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Dee, Ruby (27 Oct. 1922–11 June 2014), actor, author, and civil rights activist, was born Ruby Anne Wallace in Cleveland, Ohio, to Edward Nathaniel Wallace, who held various positions with the Pennsylvania Railroad, and Gladys Hightower. When the unstable Gladys left the family, her father married Emma Amelia Benson, a former teacher....

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DeSilver, Albert (03 August 1888–07 December 1924), civil liberties leader and lawyer, was born in Brooklyn, New York, the son of Carll Harrison DeSilver, a stockbroker and art patron, and Mary Henrietta Block. He attended private schools in Brooklyn and Connecticut and was graduated in 1910 from Yale University, where he was a member of Skull and Bones and the editorial board of the ...

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Flores, Francisca ( December 1913–27 April 1996), Chicana feminist, journal editor, and antipoverty activist, was born in San Diego, California, the second of six children born to Maria Montelongo, a cook and union shop steward, and Vicente Flores, who worked in a slaughterhouse. One of Flores’s brothers died of tuberculosis in 1926; that same year she herself developed tuberculosis and spent the next ten years in a tuberculosis sanatorium. While there she met and befriended women veterans of the Mexican Revolution. Those friendships led her to organize a political discussion group, Hermanas de la Revolución Mexicana, for women in the sanatorium. Politicized by her experience, Flores emerged from the sanatorium in 1936 at age twenty-three, determined to live a life of activism. Two years later she married Laverne Lynn; the couple divorced around 1954 without having any children....

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Elizabeth G. Flynn Courtesy of the Library of Congress (LC-USZ62-97791).

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Flynn, Elizabeth Gurley (07 August 1890–05 September 1964), labor organizer and activist, was born in Concord, New Hampshire, the daughter of Thomas Flynn, a quarry worker and civil engineer, and Annie Gurley, a tailor. Both parents were descended from a long line of Irish rebels. During Elizabeth’s childhood, the family was poor due to the hard times and her father’s preference for political argumentation over earning a living. In 1900 the Flynns moved to a cold-water flat in the Bronx, which became a gathering place for Irish freedom fighters and prominent socialists. Impressed by Elizabeth’s intelligence and militancy, they encouraged her activism....

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Foltz, Clara Shortridge (16 July 1849–02 September 1934), first woman lawyer on the Pacific Coast, suffrage leader, and founder of the public defender movement, was born in Lafayette, Indiana, the only daughter of Elias Shortridge and Talitha Harwood. Trained as a lawyer, Elias Shortridge turned instead to preaching among the Disciples of Christ and in 1860 became pastor to a well-established church in Mt. Pleasant, Iowa. For a few years, Clara attended the progressive Howe’s Academy until her father was expelled from his congregation for unorthodoxy. She then became a teacher herself in nearby Illinois before eloping—at the age of fifteen—with a handsome Union soldier, Jeremiah Foltz. During hard years on an Iowa farm, she bore four children....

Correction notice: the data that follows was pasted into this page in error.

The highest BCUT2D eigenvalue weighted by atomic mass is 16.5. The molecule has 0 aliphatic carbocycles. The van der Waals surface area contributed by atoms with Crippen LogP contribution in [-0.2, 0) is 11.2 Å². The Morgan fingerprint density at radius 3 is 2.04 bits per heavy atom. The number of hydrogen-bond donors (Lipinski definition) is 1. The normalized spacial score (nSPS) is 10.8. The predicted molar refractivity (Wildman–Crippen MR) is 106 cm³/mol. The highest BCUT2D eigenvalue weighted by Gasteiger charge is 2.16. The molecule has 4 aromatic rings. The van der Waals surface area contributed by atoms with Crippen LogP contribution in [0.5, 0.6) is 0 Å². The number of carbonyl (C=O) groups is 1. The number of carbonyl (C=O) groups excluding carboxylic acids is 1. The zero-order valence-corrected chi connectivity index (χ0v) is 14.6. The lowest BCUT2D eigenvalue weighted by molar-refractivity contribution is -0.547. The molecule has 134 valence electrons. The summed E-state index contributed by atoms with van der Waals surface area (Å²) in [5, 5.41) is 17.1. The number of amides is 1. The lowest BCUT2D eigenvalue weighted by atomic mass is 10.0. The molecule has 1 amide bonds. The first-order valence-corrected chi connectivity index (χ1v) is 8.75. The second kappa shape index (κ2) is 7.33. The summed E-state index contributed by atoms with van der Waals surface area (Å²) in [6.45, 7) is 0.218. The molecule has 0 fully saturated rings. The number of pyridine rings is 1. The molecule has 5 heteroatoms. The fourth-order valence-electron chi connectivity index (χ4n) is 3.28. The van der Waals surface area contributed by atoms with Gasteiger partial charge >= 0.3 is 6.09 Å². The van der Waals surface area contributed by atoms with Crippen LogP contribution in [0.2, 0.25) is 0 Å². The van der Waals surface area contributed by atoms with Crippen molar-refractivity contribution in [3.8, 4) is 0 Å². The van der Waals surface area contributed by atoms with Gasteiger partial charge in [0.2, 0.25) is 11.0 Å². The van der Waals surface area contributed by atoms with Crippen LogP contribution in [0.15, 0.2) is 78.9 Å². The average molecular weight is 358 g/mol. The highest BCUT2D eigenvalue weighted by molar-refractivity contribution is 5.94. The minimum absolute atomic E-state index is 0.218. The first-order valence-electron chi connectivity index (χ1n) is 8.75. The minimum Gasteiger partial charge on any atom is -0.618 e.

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Galamison, Milton Arthur (25 Mar. 1923–9 Mar. 1988), Presbyterian minister, civil rights leader, and community activist, was born in Philadelphia, Pennsylvania, to Gladstone Galamison, a postal worker, and Dorothy Galamison, a clothier. Galamison grew up in poverty, which he attributed not to the Great Depression but rather to his father’s abandoning his family. After his parents separated Galamison lived with his maternal grandmother and aunt....

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Garcia, Hector Perez (17 January 1914–26 July 1996), physician, community organizer, and civil rights activist, was born 17 January 1914 in Llera, Tamaulipas, Mexico. He was the second of nine children born to José and Faustina García, who emigrated to Mercedes, Texas, in 1917. Both of García’s parents were teachers in Mexico before the Mexican Revolution forced the family to flee the country. They instilled in their children the value of education, conducting daily lessons in language, literature, history, and math. In Mercedes Héctor’s father was a small business owner managing a dry-goods store and supporting all of his children through college. Remarkably, six of the García children would complete medical degrees....

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Norman Dorsen and Sarah Barringer Gordon

Hays, Arthur Garfield (12 December 1881–14 December 1954), lawyer and author, was born in Rochester, New York, to Isaac Hays and Laura Garson, both members of prosperous families in the clothing trade. When Hays was twelve the family moved to New York City, where, with brief exceptions he lived throughout his life....

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Height, Dorothy Irene (24 March 1912–20 April 2010), social worker and civil rights and women’s activist, was born in Richmond, Virginia to James Edward Height and Fannie Burroughs Height. When Dorothy was four the family moved to Rankin, Pennsylvania (outside of Pittsburgh), part of the Great Migration northward by African Americans in the early twentieth century. Her father worked as a building contractor while her mother found employment as a private nurse. Height recalled being influenced by both her father’s activities in the black Baptist church and her mother’s involvement in the black clubwomen’s movement....

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Hill, Herbert Milton (24 Jan. 1924–15 Aug. 2005), labor and civil rights activist, was born at St. Mark’s Place Hospital in New York City, the son of Jacob Hill, a clarinet player in classical music orchestras, and Mary Gzibeck Hill, a milliner. Both were Yiddish-speaking immigrants who arrived before World War I from Russia, which then included Poland. They resided in Brooklyn. While Hill was still a boy his mother died, and he was sent to live with an uncle and aunt in Jackson Heights, Queens, before returning to his father’s home as a teenager. Seeking to make him into a pianist, his father enrolled him in Brooklyn’s Abraham Lincoln High School, noted for musical excellence. There Hill encountered members of the Young Communist League, but he was repelled by the ...